Benchmark Series - Merlot Edition
On Monday 15 April James Downes from Shannon Vineyards in Elgin ventured across the mountain range to Somm’s home venue at The Woodmill Lifestyle Centre in Stellenbosch to bestow merlot wisdom on the members of the South African Sommelier Association. James presented statistics, explained the difficulties and possibilities in working with such a fickle yet potential grape and showcased the evolution in his own wines made from the grape in comparable vintages.
What is merlot and where does it come from? Why does it have a reputation of being soft, round and textured yet it makes some of the most expensive and age-worthy wines in the world, like the famed Château Petrus? Firstly, to set records straight, Merlot is a bastard, a little bit like Jon Snow from the Game of Thrones. One of the parents is Cabernet Franc, the other is an obscure and unnamed variety from Brittany in northern France. Nowadays, Merlot is the second most planted grape intended for winemaking in the world, coming shortly after its sibling Cabernet Sauvignon. The most prime examples are still thought to come from its home region, Bordeaux, more specifically from Pomerol on the right bank where about 80% of the plantings are made up by Merlot.
Merlot has for long been frowned upon for pleasing the mainstream market but providing little intellectual stimulation for the consumer. But like Pinot Noir, Merlot is difficult to work with from a viticultural perspective, and only just less fashionable than the former. It has a tendency to be too vigorous in fertile conditions, yet it tends to produce the best wines in soils that contain a good portion of clay which often equals vigour in South Africa. Managing the canopy and the crop levels are key to producing high-quality fruit without the highly disapproved green characters that can otherwise appear in the wine.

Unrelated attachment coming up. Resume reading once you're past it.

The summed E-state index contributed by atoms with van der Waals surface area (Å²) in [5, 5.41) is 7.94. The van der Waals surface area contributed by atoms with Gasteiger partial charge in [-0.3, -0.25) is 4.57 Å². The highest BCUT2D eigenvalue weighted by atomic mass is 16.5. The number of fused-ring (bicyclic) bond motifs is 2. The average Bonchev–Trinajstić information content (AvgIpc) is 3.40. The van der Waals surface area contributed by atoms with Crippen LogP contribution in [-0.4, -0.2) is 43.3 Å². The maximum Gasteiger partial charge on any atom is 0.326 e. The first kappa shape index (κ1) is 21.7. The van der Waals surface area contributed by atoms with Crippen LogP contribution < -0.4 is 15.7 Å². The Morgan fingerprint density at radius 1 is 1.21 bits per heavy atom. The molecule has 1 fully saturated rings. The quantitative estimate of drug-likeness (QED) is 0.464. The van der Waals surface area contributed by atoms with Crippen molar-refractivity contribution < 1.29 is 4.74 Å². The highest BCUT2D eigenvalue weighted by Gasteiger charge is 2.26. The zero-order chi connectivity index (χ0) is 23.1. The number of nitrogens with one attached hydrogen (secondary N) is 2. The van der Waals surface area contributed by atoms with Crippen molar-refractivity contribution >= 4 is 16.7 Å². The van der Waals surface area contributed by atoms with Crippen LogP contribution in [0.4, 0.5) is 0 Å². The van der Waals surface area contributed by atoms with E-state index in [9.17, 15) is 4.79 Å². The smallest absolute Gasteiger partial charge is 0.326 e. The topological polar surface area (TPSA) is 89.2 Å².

The first flight focused on maritime and cool climate expressions of single varietal merlot. Contextually the wines from Elgin showed great depth, yet brightness, but with low and fine fruit tannin. Constantia has a similarity to Elgin in the sense of low and fine levels of tannin but still possess a darker fruit profile than the comparative Elgin fruit. Durbanville showed a dark fruit profile with a naturally higher fruit tannin than the other regions. There is potential here, if the vinification changes from focusing on the classic fruit-forward and early drinking style of merlot to something a bit more daring.